Learning how to do mission takes time... and patience
There is much to learn - and unlearn - for parishes about how to do mission, and learning and change take time, reflects Ken Morgan, Coordinator of the Parish Renewal Pilot Program.
By Ken Morgan
July 12 2016Learning is an essential part of the Parish Renewal Program. We invite parish teams into carefully designed workshops like ‘Pathways’ where priests and laypeople work together to learn about and create plans to organise their church activity around mission. While Pathways is not all that complex to understand, most parishes find it a challenge to implement their learning.
Recognising this, Parish Renewal Coordinator Carol Clark and I brought together teams from five parishes participating in the Parish Renewal Program for a ‘refresher’ on the Pathways framework. The goal was to do a quick revision and then provide some stimulating content on how to overcome blocks and barriers to implementation.
As it turns out, I was the ‘participant’ slated for some learning that day. Things didn’t begin all that encouragingly. As I queried progress since the first Pathways workshop, it seemed that most of the participants were a little unclear as to what I was talking about. I found myself going over the concepts all over again. In fact, it took half of our workshop time and a range of learning exercises just to bring the content from the first workshop to the collective ‘front of mind’.
It was as if the group were ‘learning it again’ for the first time. I was surprised – but I shouldn’t have been. Adult learning theory holds that people integrate ideas by applying them over and over. Anyone who’s taught a person to drive or to play a musical instrument will testify to this. John Kotter suggests that change fails because leaders under-communicate the change agenda by a factor of 10. I had already learned this. I had experienced it when training church planters – and yet I needed to it learn it all again – as if for the first time.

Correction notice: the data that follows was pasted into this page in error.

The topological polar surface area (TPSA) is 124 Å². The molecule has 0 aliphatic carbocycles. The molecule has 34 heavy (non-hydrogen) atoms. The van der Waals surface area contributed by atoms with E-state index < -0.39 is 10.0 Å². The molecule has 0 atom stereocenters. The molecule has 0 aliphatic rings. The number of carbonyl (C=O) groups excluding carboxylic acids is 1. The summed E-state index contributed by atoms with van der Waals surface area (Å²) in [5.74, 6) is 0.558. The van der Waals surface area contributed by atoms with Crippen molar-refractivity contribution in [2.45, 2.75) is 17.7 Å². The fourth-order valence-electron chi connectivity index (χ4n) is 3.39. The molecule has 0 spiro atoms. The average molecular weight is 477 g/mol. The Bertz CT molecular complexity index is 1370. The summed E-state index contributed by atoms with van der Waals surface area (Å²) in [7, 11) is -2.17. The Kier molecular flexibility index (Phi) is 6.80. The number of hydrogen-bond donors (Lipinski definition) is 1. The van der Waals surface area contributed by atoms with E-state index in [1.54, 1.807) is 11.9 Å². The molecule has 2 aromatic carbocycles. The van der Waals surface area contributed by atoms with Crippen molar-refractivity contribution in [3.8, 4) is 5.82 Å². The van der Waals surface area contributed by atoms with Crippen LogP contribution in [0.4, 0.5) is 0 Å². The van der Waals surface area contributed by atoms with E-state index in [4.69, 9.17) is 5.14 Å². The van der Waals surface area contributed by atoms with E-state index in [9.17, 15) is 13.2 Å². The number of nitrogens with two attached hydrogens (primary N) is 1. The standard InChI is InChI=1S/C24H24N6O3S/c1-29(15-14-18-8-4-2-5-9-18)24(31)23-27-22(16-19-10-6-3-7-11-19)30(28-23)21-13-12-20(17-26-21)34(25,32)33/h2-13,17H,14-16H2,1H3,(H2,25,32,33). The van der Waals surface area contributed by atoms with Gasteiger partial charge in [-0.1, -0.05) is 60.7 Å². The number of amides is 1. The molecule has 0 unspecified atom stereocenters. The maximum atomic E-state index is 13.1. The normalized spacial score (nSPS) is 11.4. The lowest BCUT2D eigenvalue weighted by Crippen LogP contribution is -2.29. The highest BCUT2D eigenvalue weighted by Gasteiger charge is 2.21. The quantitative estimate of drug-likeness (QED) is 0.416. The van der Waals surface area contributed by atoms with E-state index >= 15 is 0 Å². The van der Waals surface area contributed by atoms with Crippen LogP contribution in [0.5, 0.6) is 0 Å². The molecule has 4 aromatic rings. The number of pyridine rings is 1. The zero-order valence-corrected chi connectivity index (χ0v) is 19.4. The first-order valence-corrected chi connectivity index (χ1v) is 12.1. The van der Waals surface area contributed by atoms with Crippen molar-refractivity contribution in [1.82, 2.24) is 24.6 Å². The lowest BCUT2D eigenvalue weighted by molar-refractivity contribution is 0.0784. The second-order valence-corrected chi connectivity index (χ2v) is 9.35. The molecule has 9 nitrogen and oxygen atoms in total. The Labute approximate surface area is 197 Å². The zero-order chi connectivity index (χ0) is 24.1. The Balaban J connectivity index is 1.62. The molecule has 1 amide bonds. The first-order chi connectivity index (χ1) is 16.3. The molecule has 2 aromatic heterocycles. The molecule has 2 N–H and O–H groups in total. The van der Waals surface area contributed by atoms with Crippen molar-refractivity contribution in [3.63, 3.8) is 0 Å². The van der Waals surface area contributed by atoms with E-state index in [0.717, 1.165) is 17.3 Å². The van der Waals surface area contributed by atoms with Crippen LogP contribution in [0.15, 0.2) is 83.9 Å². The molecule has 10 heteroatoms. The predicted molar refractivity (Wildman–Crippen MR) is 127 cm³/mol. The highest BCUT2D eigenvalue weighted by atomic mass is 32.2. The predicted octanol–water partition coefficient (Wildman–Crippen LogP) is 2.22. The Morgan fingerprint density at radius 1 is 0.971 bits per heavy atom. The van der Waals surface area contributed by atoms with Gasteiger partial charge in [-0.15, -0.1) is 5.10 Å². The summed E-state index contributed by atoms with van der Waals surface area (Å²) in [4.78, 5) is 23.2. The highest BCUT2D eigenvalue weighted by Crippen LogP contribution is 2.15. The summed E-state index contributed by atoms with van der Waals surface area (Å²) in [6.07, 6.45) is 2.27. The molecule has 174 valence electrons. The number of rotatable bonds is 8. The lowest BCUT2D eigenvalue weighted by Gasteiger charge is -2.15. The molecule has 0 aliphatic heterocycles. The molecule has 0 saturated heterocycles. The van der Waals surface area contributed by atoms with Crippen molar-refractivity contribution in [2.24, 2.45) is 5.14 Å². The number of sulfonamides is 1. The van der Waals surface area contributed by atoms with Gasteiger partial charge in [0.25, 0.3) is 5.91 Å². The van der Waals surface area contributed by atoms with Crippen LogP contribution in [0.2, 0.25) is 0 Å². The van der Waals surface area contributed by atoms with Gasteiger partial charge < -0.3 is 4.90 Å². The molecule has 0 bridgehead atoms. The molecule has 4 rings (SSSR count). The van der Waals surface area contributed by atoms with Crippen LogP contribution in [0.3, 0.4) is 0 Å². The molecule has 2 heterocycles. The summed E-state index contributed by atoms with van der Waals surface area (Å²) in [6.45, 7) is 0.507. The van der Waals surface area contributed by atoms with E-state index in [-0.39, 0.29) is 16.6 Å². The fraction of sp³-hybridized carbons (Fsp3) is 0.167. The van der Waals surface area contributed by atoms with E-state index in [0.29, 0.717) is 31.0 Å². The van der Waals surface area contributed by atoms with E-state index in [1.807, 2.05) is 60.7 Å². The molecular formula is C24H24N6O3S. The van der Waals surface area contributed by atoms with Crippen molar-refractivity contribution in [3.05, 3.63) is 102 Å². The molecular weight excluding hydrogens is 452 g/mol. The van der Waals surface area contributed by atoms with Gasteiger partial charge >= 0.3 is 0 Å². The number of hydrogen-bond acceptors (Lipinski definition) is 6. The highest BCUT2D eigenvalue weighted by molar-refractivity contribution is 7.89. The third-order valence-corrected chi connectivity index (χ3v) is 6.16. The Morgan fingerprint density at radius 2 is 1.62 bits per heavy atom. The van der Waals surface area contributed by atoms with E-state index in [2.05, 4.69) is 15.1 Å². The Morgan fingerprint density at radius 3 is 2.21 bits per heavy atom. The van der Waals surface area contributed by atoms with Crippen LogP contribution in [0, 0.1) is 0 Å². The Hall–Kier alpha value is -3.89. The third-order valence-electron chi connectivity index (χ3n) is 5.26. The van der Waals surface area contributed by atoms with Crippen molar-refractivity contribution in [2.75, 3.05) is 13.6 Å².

Pathways can be especially challenging for people who have been longstanding churchgoers in longstanding churches. It’s not that we need to throw out all the old traditions, but we do need to come to a new understanding of church life and the purpose of church activity. There are a lot of assumptions that went unquestioned in previous generations that now need to be reconsidered. Thinking needs to shift from ‘doing things because that’s what churches do’ to thoughtfully designing church activity to serve the purpose of mission. There’s some ‘unlearning’ to do. And sometimes we need to ‘unlearn’ it again and again.
So with half of the workshop time burned and most of my brilliant PowerPoint slides still to present, I began to despair. And then something wonderful happened.
I set the teams their first ‘evaluate and plan’ exercise and gave them about 15 minutes to chew it over. As I moved from table to table, I discovered the teams were forging through the first challenge and anticipating the content of the next, and the next – all without my help or teaching.
I forgot about the PowerPoint slides and allowed the teams to keep working at their own initiative. One group made significant progress in laying the groundwork for a school holiday program. Another designed an innovative ‘story-telling’ group that worked in tandem with an existing women’s fellowship. Carol and I moved around the tables observing, asking questions, providing a little clarity here and there: and marvelling at the rapid progress the teams were making.
I learned a long time ago that people learn best when they can take responsibility for their own learning. And that day I learned it again – as if for the first time.
If we the church are going to Make the Word of God Fully Known to the next generations, that they may become fully mature in Christ, there is much to learn and probably just as much to ‘unlearn’. Learning and change take time, bumping up against our assumptions and habits. Leaders, teachers, coaches and consultants need patience. We sometimes need to learn things over and over – and each time as if for the first time – before we make them our own.